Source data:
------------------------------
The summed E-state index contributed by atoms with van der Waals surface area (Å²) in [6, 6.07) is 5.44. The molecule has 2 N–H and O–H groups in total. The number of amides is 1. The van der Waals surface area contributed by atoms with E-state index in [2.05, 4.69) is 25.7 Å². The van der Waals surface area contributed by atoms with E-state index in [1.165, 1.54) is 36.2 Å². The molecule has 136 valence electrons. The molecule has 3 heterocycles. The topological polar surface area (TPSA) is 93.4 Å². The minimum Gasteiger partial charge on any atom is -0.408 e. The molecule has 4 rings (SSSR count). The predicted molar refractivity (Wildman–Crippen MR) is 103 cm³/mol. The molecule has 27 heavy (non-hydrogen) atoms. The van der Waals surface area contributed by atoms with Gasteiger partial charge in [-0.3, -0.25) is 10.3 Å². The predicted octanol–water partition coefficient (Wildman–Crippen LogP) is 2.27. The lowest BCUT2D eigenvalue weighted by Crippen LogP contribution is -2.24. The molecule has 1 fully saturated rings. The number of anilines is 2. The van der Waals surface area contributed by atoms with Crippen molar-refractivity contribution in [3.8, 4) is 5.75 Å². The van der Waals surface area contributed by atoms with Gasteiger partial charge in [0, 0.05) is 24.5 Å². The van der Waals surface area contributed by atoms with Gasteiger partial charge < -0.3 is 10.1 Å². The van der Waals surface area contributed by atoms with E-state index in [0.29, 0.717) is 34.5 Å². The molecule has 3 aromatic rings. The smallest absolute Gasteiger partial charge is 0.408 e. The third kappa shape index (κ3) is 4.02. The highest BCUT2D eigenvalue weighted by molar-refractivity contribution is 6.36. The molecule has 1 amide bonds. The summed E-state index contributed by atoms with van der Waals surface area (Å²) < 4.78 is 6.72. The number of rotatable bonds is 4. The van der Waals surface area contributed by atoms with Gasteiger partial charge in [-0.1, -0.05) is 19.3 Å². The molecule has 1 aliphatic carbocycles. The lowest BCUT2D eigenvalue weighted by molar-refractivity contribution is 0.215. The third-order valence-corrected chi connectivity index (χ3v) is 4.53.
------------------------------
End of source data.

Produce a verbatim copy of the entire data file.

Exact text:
The summed E-state index contributed by atoms with van der Waals surface area (Å²) in [6, 6.07) is 5.44. The molecule has 2 N–H and O–H groups in total. The number of amides is 1. The van der Waals surface area contributed by atoms with E-state index in [2.05, 4.69) is 25.7 Å². The van der Waals surface area contributed by atoms with E-state index in [1.165, 1.54) is 36.2 Å². The molecule has 136 valence electrons. The molecule has 3 heterocycles. The topological polar surface area (TPSA) is 93.4 Å². The minimum Gasteiger partial charge on any atom is -0.408 e. The molecule has 4 rings (SSSR count). The predicted molar refractivity (Wildman–Crippen MR) is 103 cm³/mol. The molecule has 27 heavy (non-hydrogen) atoms. The van der Waals surface area contributed by atoms with Gasteiger partial charge in [-0.3, -0.25) is 10.3 Å². The predicted octanol–water partition coefficient (Wildman–Crippen LogP) is 2.27. The lowest BCUT2D eigenvalue weighted by Crippen LogP contribution is -2.24. The molecule has 1 fully saturated rings. The number of anilines is 2. The van der Waals surface area contributed by atoms with Crippen molar-refractivity contribution in [3.8, 4) is 5.75 Å². The van der Waals surface area contributed by atoms with Gasteiger partial charge in [0, 0.05) is 24.5 Å². The van der Waals surface area contributed by atoms with Gasteiger partial charge < -0.3 is 10.1 Å². The van der Waals surface area contributed by atoms with E-state index in [0.29, 0.717) is 34.5 Å². The molecule has 3 aromatic rings. The smallest absolute Gasteiger partial charge is 0.408 e. The third kappa shape index (κ3) is 4.02. The highest BCUT2D eigenvalue weighted by molar-refractivity contribution is 6.36. The molecule has 1 amide bonds. The summed E-state index contributed by atoms with van der Waals surface area (Å²) < 4.78 is 6.72. The number of rotatable bonds is 4. The van der Waals surface area contributed by atoms with Gasteiger partial charge in [-0.1, -0.05) is 19.3 Å². The molecule has 1 aliphatic carbocycles. The lowest BCUT2D eigenvalue weighted by molar-refractivity contribution is 0.215. The third-order valence-corrected chi connectivity index (χ3v) is 4.53.